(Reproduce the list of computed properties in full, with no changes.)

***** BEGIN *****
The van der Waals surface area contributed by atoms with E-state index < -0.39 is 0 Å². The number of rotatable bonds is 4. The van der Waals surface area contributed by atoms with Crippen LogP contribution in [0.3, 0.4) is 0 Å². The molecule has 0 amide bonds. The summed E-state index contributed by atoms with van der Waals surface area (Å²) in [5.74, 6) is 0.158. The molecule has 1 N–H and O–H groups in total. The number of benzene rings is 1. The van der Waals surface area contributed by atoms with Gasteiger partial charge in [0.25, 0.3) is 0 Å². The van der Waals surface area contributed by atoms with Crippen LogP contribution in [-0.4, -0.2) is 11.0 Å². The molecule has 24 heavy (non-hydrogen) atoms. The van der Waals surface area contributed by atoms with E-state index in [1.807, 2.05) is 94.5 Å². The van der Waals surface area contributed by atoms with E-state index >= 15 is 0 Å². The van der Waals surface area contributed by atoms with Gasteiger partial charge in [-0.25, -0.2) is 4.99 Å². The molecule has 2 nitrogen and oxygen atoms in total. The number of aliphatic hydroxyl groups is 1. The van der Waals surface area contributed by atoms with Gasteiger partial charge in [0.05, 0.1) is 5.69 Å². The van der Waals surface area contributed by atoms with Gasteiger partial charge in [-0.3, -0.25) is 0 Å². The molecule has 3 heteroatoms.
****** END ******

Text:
The van der Waals surface area contributed by atoms with E-state index < -0.39 is 0 Å². The number of rotatable bonds is 4. The van der Waals surface area contributed by atoms with Crippen LogP contribution in [0.3, 0.4) is 0 Å². The molecule has 0 amide bonds. The summed E-state index contributed by atoms with van der Waals surface area (Å²) in [5.74, 6) is 0.158. The molecule has 1 N–H and O–H groups in total. The number of benzene rings is 1. The van der Waals surface area contributed by atoms with Gasteiger partial charge in [0.25, 0.3) is 0 Å². The van der Waals surface area contributed by atoms with Crippen LogP contribution in [-0.4, -0.2) is 11.0 Å². The molecule has 24 heavy (non-hydrogen) atoms. The van der Waals surface area contributed by atoms with E-state index in [1.807, 2.05) is 94.5 Å². The van der Waals surface area contributed by atoms with E-state index >= 15 is 0 Å². The van der Waals surface area contributed by atoms with Gasteiger partial charge in [-0.25, -0.2) is 4.99 Å². The molecule has 2 nitrogen and oxygen atoms in total. The number of aliphatic hydroxyl groups is 1. The van der Waals surface area contributed by atoms with Gasteiger partial charge in [0.05, 0.1) is 5.69 Å². The van der Waals surface area contributed by atoms with Gasteiger partial charge in [-0.3, -0.25) is 0 Å². The molecule has 3 heteroatoms.